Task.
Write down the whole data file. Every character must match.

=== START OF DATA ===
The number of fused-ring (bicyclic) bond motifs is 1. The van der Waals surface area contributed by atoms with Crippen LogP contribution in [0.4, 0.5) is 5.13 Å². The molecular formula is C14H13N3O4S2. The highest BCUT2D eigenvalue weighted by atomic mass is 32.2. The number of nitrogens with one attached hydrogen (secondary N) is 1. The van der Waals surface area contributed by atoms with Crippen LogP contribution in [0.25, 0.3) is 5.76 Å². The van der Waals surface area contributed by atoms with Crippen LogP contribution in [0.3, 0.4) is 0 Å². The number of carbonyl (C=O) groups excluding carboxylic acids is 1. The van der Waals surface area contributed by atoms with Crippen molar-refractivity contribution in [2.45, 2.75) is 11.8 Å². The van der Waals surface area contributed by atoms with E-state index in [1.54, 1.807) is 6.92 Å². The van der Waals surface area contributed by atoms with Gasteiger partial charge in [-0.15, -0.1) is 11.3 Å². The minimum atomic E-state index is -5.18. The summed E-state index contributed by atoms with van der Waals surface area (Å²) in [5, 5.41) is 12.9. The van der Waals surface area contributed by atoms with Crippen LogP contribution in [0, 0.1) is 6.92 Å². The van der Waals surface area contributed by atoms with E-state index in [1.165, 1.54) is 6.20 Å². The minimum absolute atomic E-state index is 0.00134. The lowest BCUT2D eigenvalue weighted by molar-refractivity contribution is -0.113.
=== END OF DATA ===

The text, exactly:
The number of fused-ring (bicyclic) bond motifs is 1. The van der Waals surface area contributed by atoms with Crippen LogP contribution in [0.4, 0.5) is 5.13 Å². The molecular formula is C14H13N3O4S2. The highest BCUT2D eigenvalue weighted by atomic mass is 32.2. The number of nitrogens with one attached hydrogen (secondary N) is 1. The van der Waals surface area contributed by atoms with Crippen LogP contribution in [0.25, 0.3) is 5.76 Å². The van der Waals surface area contributed by atoms with Crippen LogP contribution in [0.3, 0.4) is 0 Å². The number of carbonyl (C=O) groups excluding carboxylic acids is 1. The van der Waals surface area contributed by atoms with Crippen molar-refractivity contribution in [2.45, 2.75) is 11.8 Å². The van der Waals surface area contributed by atoms with E-state index in [1.54, 1.807) is 6.92 Å². The van der Waals surface area contributed by atoms with Gasteiger partial charge in [-0.15, -0.1) is 11.3 Å². The minimum atomic E-state index is -5.18. The summed E-state index contributed by atoms with van der Waals surface area (Å²) in [5, 5.41) is 12.9. The van der Waals surface area contributed by atoms with Crippen LogP contribution in [0, 0.1) is 6.92 Å². The van der Waals surface area contributed by atoms with E-state index in [1.165, 1.54) is 6.20 Å². The minimum absolute atomic E-state index is 0.00134. The lowest BCUT2D eigenvalue weighted by molar-refractivity contribution is -0.113.